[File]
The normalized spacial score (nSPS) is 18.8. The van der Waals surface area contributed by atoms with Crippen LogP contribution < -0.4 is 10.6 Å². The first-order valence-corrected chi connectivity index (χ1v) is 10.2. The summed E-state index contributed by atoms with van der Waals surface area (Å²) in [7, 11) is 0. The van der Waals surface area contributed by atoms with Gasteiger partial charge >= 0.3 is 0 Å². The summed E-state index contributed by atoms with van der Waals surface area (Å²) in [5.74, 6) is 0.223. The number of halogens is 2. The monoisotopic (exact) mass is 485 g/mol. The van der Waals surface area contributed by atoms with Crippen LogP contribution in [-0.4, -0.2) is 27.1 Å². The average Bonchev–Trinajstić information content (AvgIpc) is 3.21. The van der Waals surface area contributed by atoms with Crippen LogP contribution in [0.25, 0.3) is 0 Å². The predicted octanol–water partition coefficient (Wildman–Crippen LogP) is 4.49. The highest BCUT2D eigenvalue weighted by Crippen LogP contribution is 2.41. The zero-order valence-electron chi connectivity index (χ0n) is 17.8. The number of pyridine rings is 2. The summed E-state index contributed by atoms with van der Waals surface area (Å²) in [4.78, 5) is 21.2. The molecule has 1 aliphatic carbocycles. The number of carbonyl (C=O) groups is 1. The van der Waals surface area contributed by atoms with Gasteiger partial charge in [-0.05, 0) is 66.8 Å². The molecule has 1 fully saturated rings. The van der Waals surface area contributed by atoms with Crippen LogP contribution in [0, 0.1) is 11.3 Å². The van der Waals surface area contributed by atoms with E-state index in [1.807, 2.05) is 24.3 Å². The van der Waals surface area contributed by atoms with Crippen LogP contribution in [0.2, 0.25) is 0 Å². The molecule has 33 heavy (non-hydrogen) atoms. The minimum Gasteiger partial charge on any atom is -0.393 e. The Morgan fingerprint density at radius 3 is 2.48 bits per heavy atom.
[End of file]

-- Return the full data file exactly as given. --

The normalized spacial score (nSPS) is 18.8. The van der Waals surface area contributed by atoms with Crippen LogP contribution < -0.4 is 10.6 Å². The first-order valence-corrected chi connectivity index (χ1v) is 10.2. The summed E-state index contributed by atoms with van der Waals surface area (Å²) in [7, 11) is 0. The van der Waals surface area contributed by atoms with Gasteiger partial charge >= 0.3 is 0 Å². The summed E-state index contributed by atoms with van der Waals surface area (Å²) in [5.74, 6) is 0.223. The number of halogens is 2. The monoisotopic (exact) mass is 485 g/mol. The van der Waals surface area contributed by atoms with Crippen LogP contribution in [-0.4, -0.2) is 27.1 Å². The average Bonchev–Trinajstić information content (AvgIpc) is 3.21. The van der Waals surface area contributed by atoms with Crippen LogP contribution in [0.25, 0.3) is 0 Å². The predicted octanol–water partition coefficient (Wildman–Crippen LogP) is 4.49. The highest BCUT2D eigenvalue weighted by Crippen LogP contribution is 2.41. The zero-order valence-electron chi connectivity index (χ0n) is 17.8. The number of pyridine rings is 2. The summed E-state index contributed by atoms with van der Waals surface area (Å²) in [4.78, 5) is 21.2. The molecule has 1 aliphatic carbocycles. The number of carbonyl (C=O) groups is 1. The van der Waals surface area contributed by atoms with Gasteiger partial charge in [-0.05, 0) is 66.8 Å². The molecule has 1 fully saturated rings. The van der Waals surface area contributed by atoms with Crippen LogP contribution in [0, 0.1) is 11.3 Å². The van der Waals surface area contributed by atoms with E-state index in [1.807, 2.05) is 24.3 Å². The van der Waals surface area contributed by atoms with Crippen LogP contribution in [0.2, 0.25) is 0 Å². The molecule has 33 heavy (non-hydrogen) atoms. The minimum Gasteiger partial charge on any atom is -0.393 e. The Morgan fingerprint density at radius 3 is 2.48 bits per heavy atom.